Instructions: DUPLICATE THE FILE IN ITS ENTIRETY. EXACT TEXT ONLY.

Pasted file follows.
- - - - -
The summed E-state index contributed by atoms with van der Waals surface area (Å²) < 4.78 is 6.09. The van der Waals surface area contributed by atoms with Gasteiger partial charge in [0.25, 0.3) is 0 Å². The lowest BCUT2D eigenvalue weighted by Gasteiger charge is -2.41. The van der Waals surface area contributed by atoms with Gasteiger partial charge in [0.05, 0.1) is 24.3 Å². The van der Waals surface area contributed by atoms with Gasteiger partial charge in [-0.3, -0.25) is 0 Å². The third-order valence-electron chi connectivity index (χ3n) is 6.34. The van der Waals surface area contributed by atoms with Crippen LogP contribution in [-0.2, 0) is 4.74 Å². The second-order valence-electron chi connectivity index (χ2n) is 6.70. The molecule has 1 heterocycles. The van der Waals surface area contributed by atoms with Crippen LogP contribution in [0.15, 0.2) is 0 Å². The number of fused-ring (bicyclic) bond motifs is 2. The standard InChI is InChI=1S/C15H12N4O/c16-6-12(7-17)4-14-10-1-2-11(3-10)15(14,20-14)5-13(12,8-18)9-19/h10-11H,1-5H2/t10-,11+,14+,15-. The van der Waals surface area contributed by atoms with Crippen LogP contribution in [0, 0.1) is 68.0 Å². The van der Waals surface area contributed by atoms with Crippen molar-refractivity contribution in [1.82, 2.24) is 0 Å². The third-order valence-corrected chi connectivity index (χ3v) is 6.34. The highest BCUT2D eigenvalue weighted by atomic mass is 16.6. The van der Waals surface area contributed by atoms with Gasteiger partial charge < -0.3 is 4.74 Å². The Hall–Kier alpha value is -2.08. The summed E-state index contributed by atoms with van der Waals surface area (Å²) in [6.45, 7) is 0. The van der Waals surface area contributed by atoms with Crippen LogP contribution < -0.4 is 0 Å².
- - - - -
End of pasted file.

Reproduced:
The summed E-state index contributed by atoms with van der Waals surface area (Å²) < 4.78 is 6.09. The van der Waals surface area contributed by atoms with Gasteiger partial charge in [0.25, 0.3) is 0 Å². The lowest BCUT2D eigenvalue weighted by Gasteiger charge is -2.41. The van der Waals surface area contributed by atoms with Gasteiger partial charge in [0.05, 0.1) is 24.3 Å². The van der Waals surface area contributed by atoms with Gasteiger partial charge in [-0.3, -0.25) is 0 Å². The third-order valence-electron chi connectivity index (χ3n) is 6.34. The van der Waals surface area contributed by atoms with Crippen LogP contribution in [-0.2, 0) is 4.74 Å². The second-order valence-electron chi connectivity index (χ2n) is 6.70. The molecule has 1 heterocycles. The van der Waals surface area contributed by atoms with Crippen LogP contribution in [0.15, 0.2) is 0 Å². The number of fused-ring (bicyclic) bond motifs is 2. The standard InChI is InChI=1S/C15H12N4O/c16-6-12(7-17)4-14-10-1-2-11(3-10)15(14,20-14)5-13(12,8-18)9-19/h10-11H,1-5H2/t10-,11+,14+,15-. The van der Waals surface area contributed by atoms with Crippen LogP contribution in [0, 0.1) is 68.0 Å². The van der Waals surface area contributed by atoms with Crippen molar-refractivity contribution in [1.82, 2.24) is 0 Å². The third-order valence-corrected chi connectivity index (χ3v) is 6.34. The highest BCUT2D eigenvalue weighted by atomic mass is 16.6. The van der Waals surface area contributed by atoms with Gasteiger partial charge < -0.3 is 4.74 Å². The Hall–Kier alpha value is -2.08. The summed E-state index contributed by atoms with van der Waals surface area (Å²) in [6.45, 7) is 0. The van der Waals surface area contributed by atoms with Crippen LogP contribution < -0.4 is 0 Å².